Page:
And no, numbers don’t always tell the whole story, particularly with blogging which has an attrition rate. There are always followers who fall away, but then new ones swing by. So while I may have over 1500 followers, not all of them are active anymore. Likewise, I could have over a thousand visitors on a post, but only 25 comments. Thus, while numbers can give us an indication of how we’re doing, striving after them is a bit like chasing the wind.

My Summary: Each of us has to find a blogging schedule that works for us. We can’t get paranoid about the number of followers or the number of times we post. But instead, we can look for ways to reach out, make our posts resonate, and build genuine connections.

So what’s your opinion? Do you think that writers who post less frequently or even sporadically will have less success? Is there an optimal number of days writers should blog? Or are there other factors that contribute to a blog’s success besides how often we post?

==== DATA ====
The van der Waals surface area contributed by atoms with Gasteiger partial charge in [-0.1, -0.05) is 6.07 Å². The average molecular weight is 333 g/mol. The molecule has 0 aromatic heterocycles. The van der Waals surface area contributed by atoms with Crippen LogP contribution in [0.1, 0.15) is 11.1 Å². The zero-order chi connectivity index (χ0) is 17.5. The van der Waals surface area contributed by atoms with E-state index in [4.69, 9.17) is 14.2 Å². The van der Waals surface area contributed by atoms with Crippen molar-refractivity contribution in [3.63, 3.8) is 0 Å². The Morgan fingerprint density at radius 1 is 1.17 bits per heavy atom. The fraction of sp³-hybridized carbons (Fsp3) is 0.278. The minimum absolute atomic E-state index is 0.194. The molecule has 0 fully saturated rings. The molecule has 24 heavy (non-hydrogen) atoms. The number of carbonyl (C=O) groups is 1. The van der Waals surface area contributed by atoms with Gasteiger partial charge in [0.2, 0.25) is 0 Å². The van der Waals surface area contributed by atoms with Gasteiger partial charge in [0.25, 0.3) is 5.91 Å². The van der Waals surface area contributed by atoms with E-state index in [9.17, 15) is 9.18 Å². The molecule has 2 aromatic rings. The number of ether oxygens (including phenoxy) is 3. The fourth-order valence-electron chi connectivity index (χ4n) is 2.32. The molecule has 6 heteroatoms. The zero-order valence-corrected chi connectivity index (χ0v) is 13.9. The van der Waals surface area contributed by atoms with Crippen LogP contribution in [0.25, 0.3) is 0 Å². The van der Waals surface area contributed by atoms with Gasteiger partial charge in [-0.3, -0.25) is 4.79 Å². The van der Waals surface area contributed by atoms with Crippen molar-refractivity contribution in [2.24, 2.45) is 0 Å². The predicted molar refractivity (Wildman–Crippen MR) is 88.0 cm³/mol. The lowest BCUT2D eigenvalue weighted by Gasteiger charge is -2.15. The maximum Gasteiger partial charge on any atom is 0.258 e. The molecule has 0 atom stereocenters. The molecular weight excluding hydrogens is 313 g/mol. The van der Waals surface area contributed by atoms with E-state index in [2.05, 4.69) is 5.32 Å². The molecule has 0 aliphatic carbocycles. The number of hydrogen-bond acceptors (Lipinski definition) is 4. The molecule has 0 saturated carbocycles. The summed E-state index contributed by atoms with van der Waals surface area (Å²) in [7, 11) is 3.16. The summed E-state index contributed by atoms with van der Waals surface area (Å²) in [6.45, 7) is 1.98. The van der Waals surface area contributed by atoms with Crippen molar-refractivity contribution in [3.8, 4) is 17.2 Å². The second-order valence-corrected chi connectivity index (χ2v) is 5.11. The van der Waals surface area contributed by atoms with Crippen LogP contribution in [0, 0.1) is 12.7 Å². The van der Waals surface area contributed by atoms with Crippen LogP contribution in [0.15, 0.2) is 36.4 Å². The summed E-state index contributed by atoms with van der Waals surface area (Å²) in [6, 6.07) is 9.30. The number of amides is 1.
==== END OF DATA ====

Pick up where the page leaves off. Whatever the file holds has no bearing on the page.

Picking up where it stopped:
45 comments:

  1. I'm definately an advocate for the quality of the content. I'm a loyal reader of a handful or two of blogs and then I also following another dozen or so when I may scan, but don't read everything.

    I think is someone writes quality blogs (like yours) and posts them often enough to stay "top of mind" then, they will have success. I think 1-2 times a week is great. 1-2 per month, maybe some readers forget to check back.